Germany And Europe Worry Russian Gas Might Be Cut Off For Good
EUROPE - Russian gas to Germany from the Nord Stream 1 pipeline has been completely stopped for the next 10 days of scheduled repairs. Shipments from the pipeline to Europe are due to stop today. The West fears the gas flow may never come back.
German Economy Minister Robert Habeck has warned European countries that they need to be prepared for gas shipments being permanently stopped and accused the Kremlin of using gas "as a weapon" due to the sanctions put upon Russia by the European Union.
He also openly admitted that Germany has become far too dependent upon Russia to supply its gas needs, and said that it was "a grave political mistake as we can see today, which we are trying to remedy as quickly as we possibly can".
Two floating terminals that will be used to deliver liquefied natural gas (LN) will be available by the end of the year, he stated.
Russian state gas giant Gazprom had limited the gas flow of the Nord Stream 1 to just 40% of its original capacity by the middle of June, blaming the limit on a delay of equipment being repaired and returned by the German company Siemens, which in turn blamed delays on sanctions.
The Canadian government, which currently possesses the equipment said that they will be granting Siemens a "time-limited and revocable permit" that will allow the turbines that were repaired to be sent back to Germany.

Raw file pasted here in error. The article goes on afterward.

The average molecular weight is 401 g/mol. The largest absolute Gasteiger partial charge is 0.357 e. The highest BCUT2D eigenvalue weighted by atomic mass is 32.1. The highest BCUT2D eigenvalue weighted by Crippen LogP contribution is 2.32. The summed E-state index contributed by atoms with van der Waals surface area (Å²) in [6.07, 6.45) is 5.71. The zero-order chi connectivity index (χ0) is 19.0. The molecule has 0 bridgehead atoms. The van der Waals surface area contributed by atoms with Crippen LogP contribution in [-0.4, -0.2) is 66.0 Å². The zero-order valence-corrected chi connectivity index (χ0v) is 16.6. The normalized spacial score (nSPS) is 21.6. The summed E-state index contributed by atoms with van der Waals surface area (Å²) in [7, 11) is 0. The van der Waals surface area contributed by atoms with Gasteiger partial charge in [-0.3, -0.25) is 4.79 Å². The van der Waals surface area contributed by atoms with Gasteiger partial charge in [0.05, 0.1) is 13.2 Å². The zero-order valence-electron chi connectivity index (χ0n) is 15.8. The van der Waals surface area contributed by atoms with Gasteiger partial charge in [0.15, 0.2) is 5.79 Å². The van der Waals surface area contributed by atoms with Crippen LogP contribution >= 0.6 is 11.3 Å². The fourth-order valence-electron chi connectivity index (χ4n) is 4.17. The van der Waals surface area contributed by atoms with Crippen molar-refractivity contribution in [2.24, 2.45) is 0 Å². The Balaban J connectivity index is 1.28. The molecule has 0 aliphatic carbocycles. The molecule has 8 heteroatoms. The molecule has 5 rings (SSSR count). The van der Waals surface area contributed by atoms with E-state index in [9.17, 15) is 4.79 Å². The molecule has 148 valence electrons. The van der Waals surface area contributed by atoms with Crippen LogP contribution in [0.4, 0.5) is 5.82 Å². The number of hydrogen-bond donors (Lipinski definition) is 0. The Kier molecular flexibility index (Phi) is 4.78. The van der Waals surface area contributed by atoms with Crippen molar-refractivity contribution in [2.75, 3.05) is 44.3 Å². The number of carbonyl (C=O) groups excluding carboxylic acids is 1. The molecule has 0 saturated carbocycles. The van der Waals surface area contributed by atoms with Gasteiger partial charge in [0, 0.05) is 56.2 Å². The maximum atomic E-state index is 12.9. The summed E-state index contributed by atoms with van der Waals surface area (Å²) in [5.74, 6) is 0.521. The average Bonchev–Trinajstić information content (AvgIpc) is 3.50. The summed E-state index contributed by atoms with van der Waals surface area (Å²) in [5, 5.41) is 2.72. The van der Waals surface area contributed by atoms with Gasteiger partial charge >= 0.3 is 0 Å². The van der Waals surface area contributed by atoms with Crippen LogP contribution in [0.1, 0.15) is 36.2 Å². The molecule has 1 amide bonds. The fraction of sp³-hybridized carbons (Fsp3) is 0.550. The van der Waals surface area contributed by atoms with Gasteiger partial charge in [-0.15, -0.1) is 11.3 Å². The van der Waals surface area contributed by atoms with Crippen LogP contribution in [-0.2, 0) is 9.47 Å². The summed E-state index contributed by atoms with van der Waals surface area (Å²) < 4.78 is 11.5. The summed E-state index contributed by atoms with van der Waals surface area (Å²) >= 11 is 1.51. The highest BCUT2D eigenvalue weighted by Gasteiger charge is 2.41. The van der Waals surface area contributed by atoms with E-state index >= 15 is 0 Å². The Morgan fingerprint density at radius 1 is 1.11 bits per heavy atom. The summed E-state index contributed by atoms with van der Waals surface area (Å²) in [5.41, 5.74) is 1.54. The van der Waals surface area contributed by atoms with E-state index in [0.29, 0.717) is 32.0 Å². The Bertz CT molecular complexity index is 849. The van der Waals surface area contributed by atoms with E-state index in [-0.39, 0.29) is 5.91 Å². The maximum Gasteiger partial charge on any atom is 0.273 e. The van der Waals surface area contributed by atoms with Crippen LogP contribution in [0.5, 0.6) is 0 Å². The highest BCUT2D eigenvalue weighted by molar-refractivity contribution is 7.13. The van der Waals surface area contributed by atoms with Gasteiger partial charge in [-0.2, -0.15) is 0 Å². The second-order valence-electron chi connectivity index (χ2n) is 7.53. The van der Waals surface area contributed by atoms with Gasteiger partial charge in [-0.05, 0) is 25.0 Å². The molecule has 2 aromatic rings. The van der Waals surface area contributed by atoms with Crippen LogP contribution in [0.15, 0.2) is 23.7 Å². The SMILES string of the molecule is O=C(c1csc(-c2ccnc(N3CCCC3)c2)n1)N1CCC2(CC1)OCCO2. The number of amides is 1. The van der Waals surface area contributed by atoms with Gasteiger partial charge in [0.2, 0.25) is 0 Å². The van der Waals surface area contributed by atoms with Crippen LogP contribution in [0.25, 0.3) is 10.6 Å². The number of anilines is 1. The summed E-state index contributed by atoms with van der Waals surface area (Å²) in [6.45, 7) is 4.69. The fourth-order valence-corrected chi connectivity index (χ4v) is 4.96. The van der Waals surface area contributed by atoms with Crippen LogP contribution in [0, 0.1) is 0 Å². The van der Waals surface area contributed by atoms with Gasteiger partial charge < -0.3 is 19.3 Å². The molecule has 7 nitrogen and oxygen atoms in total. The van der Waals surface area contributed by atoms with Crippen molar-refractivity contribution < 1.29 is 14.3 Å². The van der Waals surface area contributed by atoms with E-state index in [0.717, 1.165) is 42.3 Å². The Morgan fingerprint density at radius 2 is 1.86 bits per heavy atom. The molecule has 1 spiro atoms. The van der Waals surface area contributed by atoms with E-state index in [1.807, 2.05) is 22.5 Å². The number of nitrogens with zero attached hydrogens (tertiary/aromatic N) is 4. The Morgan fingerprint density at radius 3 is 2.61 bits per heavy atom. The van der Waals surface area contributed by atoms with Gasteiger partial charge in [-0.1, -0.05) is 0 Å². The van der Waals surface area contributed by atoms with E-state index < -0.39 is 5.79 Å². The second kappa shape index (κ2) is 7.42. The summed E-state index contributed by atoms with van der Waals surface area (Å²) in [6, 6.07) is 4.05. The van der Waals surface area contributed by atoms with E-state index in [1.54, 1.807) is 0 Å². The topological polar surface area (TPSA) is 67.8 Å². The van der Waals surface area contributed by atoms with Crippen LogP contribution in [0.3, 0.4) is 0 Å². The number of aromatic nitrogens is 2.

The move has caused an outcry of anger from the Ukrainian government, however, which has said that Canada is modifying the sanctions that were placed on Moscow "to the whims of Russia".
Although maintenance on pipelines is normal, Germany's government is worried that this is a ploy by Russia to cut off the flow of gas permanently, and may not have the intention of turning the flow back on at all.
Thus far, Russia has also permanently cut off the gas flow to the Netherlands, Denmark, Bulgaria, Poland, and Finland due to the fact that they refused to comply with Russia's demand to make payments in Russian rubles.
A complete and permanent cut-off of gas from Russia to Germany would create a nationwide recession for the country, according to leading energy market analyst, Henning Gloystein of Eurasia Group, who spoke to BBC News.
Gloystein told BBC that "if Nord Stream 1 doesn't come back on at all, let's say by early August, we think that the German government will have to raise its gas alert level to the third level, which is the maximum level".
"That would be suspending the wholesale gas market and the government and regulator stepping in as the distributor of natural gas. So that will effectively mean rationing next winter. What happens in Germany, sadly, will spread over to the rest of Europe if it gets worse, because of the geographical location in the middle of the EU" he added in his statement to BBC.